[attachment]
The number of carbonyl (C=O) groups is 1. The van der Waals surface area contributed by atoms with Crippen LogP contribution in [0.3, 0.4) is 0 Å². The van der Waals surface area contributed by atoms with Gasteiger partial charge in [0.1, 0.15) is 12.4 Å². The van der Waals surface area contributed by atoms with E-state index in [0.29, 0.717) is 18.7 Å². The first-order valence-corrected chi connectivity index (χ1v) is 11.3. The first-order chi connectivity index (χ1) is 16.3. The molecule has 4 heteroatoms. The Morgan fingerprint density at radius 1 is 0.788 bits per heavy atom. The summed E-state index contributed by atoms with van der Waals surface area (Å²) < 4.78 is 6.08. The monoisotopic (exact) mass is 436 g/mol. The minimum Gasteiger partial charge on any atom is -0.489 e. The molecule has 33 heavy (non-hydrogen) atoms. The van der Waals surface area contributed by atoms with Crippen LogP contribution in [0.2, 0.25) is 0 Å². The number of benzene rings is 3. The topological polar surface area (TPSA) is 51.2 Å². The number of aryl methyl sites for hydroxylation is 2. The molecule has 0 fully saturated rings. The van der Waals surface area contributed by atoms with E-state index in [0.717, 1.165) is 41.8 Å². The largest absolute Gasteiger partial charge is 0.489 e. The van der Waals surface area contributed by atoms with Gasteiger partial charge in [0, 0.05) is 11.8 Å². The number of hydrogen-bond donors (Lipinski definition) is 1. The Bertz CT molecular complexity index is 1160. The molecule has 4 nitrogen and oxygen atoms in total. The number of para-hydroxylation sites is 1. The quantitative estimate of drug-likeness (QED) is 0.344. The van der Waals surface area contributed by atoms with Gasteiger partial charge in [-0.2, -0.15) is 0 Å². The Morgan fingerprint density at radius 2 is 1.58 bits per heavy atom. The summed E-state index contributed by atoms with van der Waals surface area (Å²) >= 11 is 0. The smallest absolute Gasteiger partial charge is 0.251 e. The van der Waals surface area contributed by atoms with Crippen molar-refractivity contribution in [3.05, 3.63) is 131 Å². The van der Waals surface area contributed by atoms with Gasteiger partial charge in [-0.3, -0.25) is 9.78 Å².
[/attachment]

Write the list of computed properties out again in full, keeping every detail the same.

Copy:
The number of carbonyl (C=O) groups is 1. The van der Waals surface area contributed by atoms with Crippen LogP contribution in [0.3, 0.4) is 0 Å². The van der Waals surface area contributed by atoms with Gasteiger partial charge in [0.1, 0.15) is 12.4 Å². The van der Waals surface area contributed by atoms with E-state index in [0.29, 0.717) is 18.7 Å². The first-order valence-corrected chi connectivity index (χ1v) is 11.3. The first-order chi connectivity index (χ1) is 16.3. The molecule has 4 heteroatoms. The Morgan fingerprint density at radius 1 is 0.788 bits per heavy atom. The summed E-state index contributed by atoms with van der Waals surface area (Å²) < 4.78 is 6.08. The monoisotopic (exact) mass is 436 g/mol. The minimum Gasteiger partial charge on any atom is -0.489 e. The molecule has 33 heavy (non-hydrogen) atoms. The van der Waals surface area contributed by atoms with Crippen LogP contribution in [0.2, 0.25) is 0 Å². The number of benzene rings is 3. The topological polar surface area (TPSA) is 51.2 Å². The number of aryl methyl sites for hydroxylation is 2. The molecule has 0 fully saturated rings. The van der Waals surface area contributed by atoms with E-state index in [0.717, 1.165) is 41.8 Å². The largest absolute Gasteiger partial charge is 0.489 e. The van der Waals surface area contributed by atoms with Gasteiger partial charge in [0, 0.05) is 11.8 Å². The number of hydrogen-bond donors (Lipinski definition) is 1. The Bertz CT molecular complexity index is 1160. The molecule has 4 nitrogen and oxygen atoms in total. The number of para-hydroxylation sites is 1. The quantitative estimate of drug-likeness (QED) is 0.344. The van der Waals surface area contributed by atoms with Gasteiger partial charge in [-0.2, -0.15) is 0 Å². The Morgan fingerprint density at radius 2 is 1.58 bits per heavy atom. The summed E-state index contributed by atoms with van der Waals surface area (Å²) >= 11 is 0. The smallest absolute Gasteiger partial charge is 0.251 e. The van der Waals surface area contributed by atoms with Crippen molar-refractivity contribution in [3.05, 3.63) is 131 Å². The van der Waals surface area contributed by atoms with Gasteiger partial charge in [-0.3, -0.25) is 9.78 Å².